DEBUNKING THE BULL: FOR SEEKERS OF ANOTHER TACK
By Sarah Honig
Gefen, $19.95, 24O pages
A reader who wants to learn about Israel's history has a choice. For simple dates, events and dry facts, there are any number of texts that would fit the bill. However, if he seeks a truthful exploration of the roller-coaster ride of Israel's history, then Sarah Honig's book, "Debunking the Bull," is an appropriate choice. Born in Tel Aviv, and raised in Tel Aviv and New York City, she became a political correspondent for The Jerusalem Post, where she has worked since 1968, when Levi Eshkol was Israel's prime minister. "Debunking the Bull" is a selection of some of the many articles she has written for her column, "Another Tack." The book highlights the various attitudes, emotions and perilous events that make up the zeitgeist of Israel's existence. The columns selected for the book take on such diverse topics as American foreign policy, conditions in Tel Aviv on the first day of Israel's existence, and the most recent configurations of European and Middle Eastern anti-Semitism.
For a deeper understanding of the nature of present-day anti-Semitism and how it hides behind the anti-Israel mask, there is "The Good Cop Goes to Auschwitz." In that column, Ms. Honig illustrates how Yasser Arafat wasn't going to honor the fallen heroes of the Warsaw ghetto, when in 1983, he proposed laying a wreath at the Warsaw ghetto monument. Rather, she argues, in a bizarre way, Arafat mocked Israelis, in an effort to "dissociate the Jew from Zion, and portray himself as the spiritual successor to the ghetto heroes doing battle with latter-day Nazis."
For a deeper understanding of anti-Semitism among the literary elite, there is "The German Robbed Cossack." In it, the author explains how, in the wake of the devastating Kishinev pogrom, Leo Tolstoy reacted to a request from Sholom Aleichem, asking him for some written moral support for Russia's embattled Jewish community. Tolstoy not only didn't bother to reply, he resented the request. Ms. Honig reveals how Tolstoy's condescension and indifference to Jewish suffering was merely a prelude to the modern-day distortions peddled by German Nobel laureate Gunter Grass.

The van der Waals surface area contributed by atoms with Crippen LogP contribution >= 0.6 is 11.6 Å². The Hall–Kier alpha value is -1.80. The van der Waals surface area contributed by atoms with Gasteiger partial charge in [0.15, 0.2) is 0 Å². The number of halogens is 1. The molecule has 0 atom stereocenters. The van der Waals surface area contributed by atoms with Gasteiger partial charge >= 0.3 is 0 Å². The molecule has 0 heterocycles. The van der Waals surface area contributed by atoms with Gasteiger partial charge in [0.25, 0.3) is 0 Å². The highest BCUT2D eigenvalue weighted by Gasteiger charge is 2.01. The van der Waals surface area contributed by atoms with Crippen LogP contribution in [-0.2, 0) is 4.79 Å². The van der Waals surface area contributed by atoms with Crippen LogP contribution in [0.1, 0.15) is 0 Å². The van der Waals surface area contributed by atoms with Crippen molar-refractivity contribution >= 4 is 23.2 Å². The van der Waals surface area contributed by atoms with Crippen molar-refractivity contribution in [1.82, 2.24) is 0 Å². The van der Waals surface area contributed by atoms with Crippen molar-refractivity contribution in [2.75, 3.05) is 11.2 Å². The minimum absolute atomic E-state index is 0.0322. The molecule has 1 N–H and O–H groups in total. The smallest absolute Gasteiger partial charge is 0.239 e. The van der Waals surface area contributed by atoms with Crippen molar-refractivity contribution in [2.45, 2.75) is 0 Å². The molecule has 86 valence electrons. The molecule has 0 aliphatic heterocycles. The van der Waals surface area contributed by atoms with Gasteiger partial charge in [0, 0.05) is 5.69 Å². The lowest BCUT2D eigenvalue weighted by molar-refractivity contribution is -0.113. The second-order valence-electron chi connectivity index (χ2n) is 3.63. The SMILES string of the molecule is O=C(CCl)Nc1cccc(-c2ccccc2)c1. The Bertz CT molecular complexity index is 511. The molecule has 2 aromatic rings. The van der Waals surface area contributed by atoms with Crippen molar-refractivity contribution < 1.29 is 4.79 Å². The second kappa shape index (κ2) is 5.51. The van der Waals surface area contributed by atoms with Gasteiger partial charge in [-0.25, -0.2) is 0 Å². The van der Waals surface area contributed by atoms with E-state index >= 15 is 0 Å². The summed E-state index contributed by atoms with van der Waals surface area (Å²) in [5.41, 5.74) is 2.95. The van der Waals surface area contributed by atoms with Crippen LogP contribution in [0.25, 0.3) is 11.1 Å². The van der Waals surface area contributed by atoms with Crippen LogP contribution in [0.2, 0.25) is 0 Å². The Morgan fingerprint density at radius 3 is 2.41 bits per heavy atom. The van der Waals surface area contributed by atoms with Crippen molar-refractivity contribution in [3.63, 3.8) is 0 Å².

For insight about "intifadas" in so-called response to Israeli "occupation," consider her insightful article, "The May Day Massacre." In it, Ms. Honig explains that there was no occupation when a pre-Arafat intifada erupted in Jaffa on May 1, 1921. While British police abdicated their duty, looking the other way, thousands of armed Arabs gathered in nearby Jaffa, chanting hysterically, "Itbach el-Yahud!" ("Kill the Jews!") They began shooting and stabbing Jews, and Jaffa's Arab police force led the attacks. Well-known author Yosef Haim Brenner and 48 other Jews were brutally murdered. Soon afterward, the British abandoned their Balfour Declaration promises. As the author says, Jaffa's Jews were slaughtered, "for no other reason than being Jewish."
In "First Peacenik, Forgotten Founder," Ms. Honig discusses one of Tel Aviv's founders, Yosef Eliyahu Chelouche, a scion of an Algerian Jewish family who had come to Israel in 1839. Tel Aviv, known first as Ahuzat Bayit, began life in 1909, on 12 acres atop a "sea of sand where jackals howled," as Chelouche later described it. But the sandy wastes didn't stop him: He saw opportunity where others saw only desolation. He became a builder, constructing 32 of Tel Aviv's first 60 homes. Despite the fact that many sand dunes were unsuitable for construction, and despite the fact that as a child, Chelouche had been kidnapped and dragged through the sandy wastes, he was not deterred. In 1913, to counter already widespread Judeophobia, Chelouche cultivated contacts with the local Arab community and co-founded an organization that promoted peace between Arabs and Jews. He continued these efforts for many years, though they achieved little lasting good.
The articles that comprise "Debunking the Bull" are not chronologically connected, a weakness in an otherwise compelling work. "Debunking the Bull," with its voluminous and illuminating attention to detail, should be required reading for any serious study of the Middle East and the Arab-Israeli conflict.
Steven Bernstein is the author of "The Confederacy's Last Northern Offensive: Jubal Early, the Army of the Valley, and the Raid on Washington" (McFarland, 2011).